When Apple finally broke cover on its latest generation of iPhone, it was met with a fairly mixed reception. In a break of Apple's traditional cloak of secrecy, the online community had been treated to an unprecedented array of leaks ahead of the launch, with enough detail divulged for an almost 100% accurate replica model to be constructed ahead of this year's IFA electronics show. The lukewarm reception could certainly be in some part attributed to this pre-exposure to the product, but the fact that at first glance the handset bears a striking similarity to its predecessor must also be significant. While it's certainly a case of evolution rather than revolution (this is Apple after all), a short amount of time with the iPhone 5 leaves you sure as to the improvements therein.
The headline figures regarding the design of the iPhone 5 were at the core of the model's unveiling - the handset is 18% thinner and 20% lighter than its predecessor, the iPhone 4S. When you consider that the 4S was no heavyweight you start to understand the accomplishment, although it's not until you hold the handset that you can fully appreciate it. It fits comfortably in the hand and is so light and balanced that it almost has a ‘weightless' feel to it in comparison to its predecessor. The benefit of a lighter and thinner body is not only aesthetic - the inclusion a new aluminium rear plate as opposed to glass found on the iPhone 4S also gives the handset extra durability, as the guys at iFixYouri discovered during their recent stress test.
Despite being 18% thinner and 20% lighter than its predecessor, the iPhone 5 now possesses a larger 4in screen with 18% more pixels, according to Apple. Rather than increase the width of the handset Apple has instead increased the height, with the resulting screen featuring a 16:9 resolution that remains comfortable in the hand. Apple has maintained the Retina display found on previous models, although it now features integrated touch technology. What this means in real terms is that there is one less layer on the display and, as a result, the screen appears even clearer than before and certainly more vivid. Not only that, but the display boasts a truly impressive viewing angle and is certainly on of the very best to be found on any smartphone on the market.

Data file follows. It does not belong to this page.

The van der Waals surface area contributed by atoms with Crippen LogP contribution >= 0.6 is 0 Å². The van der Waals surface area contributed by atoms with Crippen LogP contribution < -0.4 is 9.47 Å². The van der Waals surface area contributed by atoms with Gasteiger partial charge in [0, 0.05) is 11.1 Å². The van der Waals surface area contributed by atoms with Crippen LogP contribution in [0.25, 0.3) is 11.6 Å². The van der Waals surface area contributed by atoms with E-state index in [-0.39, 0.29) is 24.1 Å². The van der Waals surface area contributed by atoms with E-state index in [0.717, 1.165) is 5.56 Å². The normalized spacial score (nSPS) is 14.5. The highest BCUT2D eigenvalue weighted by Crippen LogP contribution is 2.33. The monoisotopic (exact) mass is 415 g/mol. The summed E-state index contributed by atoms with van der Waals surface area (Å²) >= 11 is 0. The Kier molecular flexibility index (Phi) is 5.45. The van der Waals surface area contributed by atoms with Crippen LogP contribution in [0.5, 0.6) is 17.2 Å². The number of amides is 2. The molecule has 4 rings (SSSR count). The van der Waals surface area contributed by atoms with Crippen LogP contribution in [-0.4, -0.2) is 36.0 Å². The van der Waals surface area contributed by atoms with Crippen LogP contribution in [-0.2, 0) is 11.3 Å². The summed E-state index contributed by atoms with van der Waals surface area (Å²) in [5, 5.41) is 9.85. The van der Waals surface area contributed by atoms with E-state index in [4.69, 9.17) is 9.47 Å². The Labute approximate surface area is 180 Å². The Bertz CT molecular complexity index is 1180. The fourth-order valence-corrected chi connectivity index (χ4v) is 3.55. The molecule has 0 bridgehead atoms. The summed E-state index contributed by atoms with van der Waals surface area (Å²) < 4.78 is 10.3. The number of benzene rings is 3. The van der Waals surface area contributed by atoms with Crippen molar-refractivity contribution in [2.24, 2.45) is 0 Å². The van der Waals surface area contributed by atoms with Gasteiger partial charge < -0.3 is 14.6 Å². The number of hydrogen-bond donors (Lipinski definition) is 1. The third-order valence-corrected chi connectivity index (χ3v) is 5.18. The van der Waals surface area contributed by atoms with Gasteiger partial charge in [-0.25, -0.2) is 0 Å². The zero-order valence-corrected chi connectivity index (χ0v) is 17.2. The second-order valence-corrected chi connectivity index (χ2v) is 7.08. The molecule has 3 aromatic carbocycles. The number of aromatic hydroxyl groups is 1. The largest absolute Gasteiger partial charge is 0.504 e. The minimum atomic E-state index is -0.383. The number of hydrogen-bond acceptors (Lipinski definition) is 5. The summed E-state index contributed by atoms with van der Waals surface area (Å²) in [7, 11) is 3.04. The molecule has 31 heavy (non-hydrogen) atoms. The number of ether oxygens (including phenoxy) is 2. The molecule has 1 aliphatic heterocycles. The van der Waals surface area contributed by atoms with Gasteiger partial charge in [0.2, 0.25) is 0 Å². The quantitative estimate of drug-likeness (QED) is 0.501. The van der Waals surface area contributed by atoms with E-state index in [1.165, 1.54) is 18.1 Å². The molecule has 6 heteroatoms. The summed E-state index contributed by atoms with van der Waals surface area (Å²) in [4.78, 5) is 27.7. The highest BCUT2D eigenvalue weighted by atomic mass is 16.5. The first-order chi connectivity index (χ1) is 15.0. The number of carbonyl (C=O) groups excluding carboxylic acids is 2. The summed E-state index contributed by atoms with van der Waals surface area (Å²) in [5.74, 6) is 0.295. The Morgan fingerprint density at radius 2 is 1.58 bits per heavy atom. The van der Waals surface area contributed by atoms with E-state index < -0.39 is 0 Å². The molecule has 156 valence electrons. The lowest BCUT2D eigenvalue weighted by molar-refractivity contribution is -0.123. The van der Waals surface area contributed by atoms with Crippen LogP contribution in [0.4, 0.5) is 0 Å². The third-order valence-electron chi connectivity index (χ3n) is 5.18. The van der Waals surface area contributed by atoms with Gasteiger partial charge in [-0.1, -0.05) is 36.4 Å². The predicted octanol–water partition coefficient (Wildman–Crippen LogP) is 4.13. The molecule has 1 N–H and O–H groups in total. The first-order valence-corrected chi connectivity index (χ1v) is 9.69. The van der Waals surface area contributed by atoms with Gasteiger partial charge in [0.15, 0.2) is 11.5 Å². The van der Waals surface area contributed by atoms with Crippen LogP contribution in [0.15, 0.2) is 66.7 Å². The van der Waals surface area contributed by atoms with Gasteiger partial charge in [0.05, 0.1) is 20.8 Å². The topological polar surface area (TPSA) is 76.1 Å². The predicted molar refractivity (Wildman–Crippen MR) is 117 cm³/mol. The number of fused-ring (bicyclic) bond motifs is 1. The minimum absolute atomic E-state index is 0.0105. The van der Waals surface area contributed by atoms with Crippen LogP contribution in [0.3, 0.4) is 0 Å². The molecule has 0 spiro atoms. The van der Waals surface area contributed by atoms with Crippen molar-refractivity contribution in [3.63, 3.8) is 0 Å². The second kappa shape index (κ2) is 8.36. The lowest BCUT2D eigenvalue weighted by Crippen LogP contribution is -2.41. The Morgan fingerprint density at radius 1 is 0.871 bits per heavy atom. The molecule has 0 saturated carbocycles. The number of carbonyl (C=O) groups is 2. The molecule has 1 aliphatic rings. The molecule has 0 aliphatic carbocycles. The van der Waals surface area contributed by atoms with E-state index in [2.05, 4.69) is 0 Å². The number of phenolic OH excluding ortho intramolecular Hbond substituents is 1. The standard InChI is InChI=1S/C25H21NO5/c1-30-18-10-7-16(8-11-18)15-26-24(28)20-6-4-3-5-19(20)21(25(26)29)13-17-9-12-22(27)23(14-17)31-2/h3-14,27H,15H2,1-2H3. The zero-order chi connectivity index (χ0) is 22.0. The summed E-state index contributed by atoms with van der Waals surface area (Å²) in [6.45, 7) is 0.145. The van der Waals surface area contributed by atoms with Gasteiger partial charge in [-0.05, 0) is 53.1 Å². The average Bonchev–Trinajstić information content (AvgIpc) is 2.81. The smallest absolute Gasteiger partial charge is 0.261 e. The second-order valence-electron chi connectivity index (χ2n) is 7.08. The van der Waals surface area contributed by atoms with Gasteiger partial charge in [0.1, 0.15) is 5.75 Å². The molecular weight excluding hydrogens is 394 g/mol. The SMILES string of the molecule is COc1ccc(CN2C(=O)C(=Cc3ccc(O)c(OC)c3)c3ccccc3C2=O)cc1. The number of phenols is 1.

While the design innovation may be one of the more obvious and compelling areas of change, the camera is certainly a more incremental affair. The core spec of an 8MP sensor, fixed lens and 1080p HD video capture remain, with the improvements arriving to bring the functionality of the iPhone 5 more in line with the competition. The model now features a Panorama capture mode - much akin to that found in competing smartphones and compact cameras - which allows for a single seamless 28MP panorama to be captured in a single sweep of up to 240 degrees. The Panorama function is a welcome feature and generally performs well, although it's hardly groundbreaking.
Thanks to the model's new A6 processor, the iPhone 5's camera app now offers 40% faster photo capture, something which once again bear out in real life usage and is also welcome. The iPhone 5 also now offers full resolution still capture at the same time as capturing 1080p HD video, a feature also found on competing smartphones for some time. The model's front camera is also improved, and is now capable of recording 720p HD video as well as offering FaceTime calls at this resolution.
First impressions on image quality are that it remains as good as the iPhone 4S, if not better than its predecessor. Colours appear particularly vibrant, while images also maintain an impressive level of sharpness, no doubt aided by the new sapphire crystal lens cover.
It's hard not to be impressed by the iPhone 5. Despite it not bringing any great overhauls at first glance, it's easy to argue that such an overhaul was barely needed and that instead what Apple has done is improve upon a smartphone that was already teetering on the brink of technological perfection.